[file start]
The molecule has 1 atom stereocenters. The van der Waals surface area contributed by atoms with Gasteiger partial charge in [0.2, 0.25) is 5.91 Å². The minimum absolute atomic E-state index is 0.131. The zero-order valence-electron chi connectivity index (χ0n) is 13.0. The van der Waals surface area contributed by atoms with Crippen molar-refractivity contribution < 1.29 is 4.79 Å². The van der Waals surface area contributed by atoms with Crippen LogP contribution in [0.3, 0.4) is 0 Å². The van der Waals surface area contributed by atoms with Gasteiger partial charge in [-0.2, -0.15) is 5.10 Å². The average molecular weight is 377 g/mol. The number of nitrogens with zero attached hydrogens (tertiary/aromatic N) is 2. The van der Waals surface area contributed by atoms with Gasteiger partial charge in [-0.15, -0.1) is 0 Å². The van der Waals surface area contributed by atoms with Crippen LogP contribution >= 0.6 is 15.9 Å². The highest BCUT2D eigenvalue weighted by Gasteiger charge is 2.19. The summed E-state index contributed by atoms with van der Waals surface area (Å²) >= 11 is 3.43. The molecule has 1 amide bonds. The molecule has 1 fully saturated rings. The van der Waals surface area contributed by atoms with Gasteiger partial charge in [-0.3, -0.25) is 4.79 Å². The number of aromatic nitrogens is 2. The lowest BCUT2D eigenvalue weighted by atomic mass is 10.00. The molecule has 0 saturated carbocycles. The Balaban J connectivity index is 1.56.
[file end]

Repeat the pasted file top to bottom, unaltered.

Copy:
The molecule has 1 atom stereocenters. The van der Waals surface area contributed by atoms with Gasteiger partial charge in [0.2, 0.25) is 5.91 Å². The minimum absolute atomic E-state index is 0.131. The zero-order valence-electron chi connectivity index (χ0n) is 13.0. The van der Waals surface area contributed by atoms with Crippen molar-refractivity contribution < 1.29 is 4.79 Å². The van der Waals surface area contributed by atoms with Crippen LogP contribution in [0.3, 0.4) is 0 Å². The van der Waals surface area contributed by atoms with Gasteiger partial charge in [-0.2, -0.15) is 5.10 Å². The average molecular weight is 377 g/mol. The number of nitrogens with zero attached hydrogens (tertiary/aromatic N) is 2. The van der Waals surface area contributed by atoms with Gasteiger partial charge in [-0.15, -0.1) is 0 Å². The van der Waals surface area contributed by atoms with Crippen LogP contribution >= 0.6 is 15.9 Å². The highest BCUT2D eigenvalue weighted by Gasteiger charge is 2.19. The summed E-state index contributed by atoms with van der Waals surface area (Å²) >= 11 is 3.43. The molecule has 1 amide bonds. The molecule has 1 fully saturated rings. The van der Waals surface area contributed by atoms with Gasteiger partial charge in [-0.3, -0.25) is 4.79 Å². The number of aromatic nitrogens is 2. The lowest BCUT2D eigenvalue weighted by atomic mass is 10.00. The molecule has 0 saturated carbocycles. The Balaban J connectivity index is 1.56.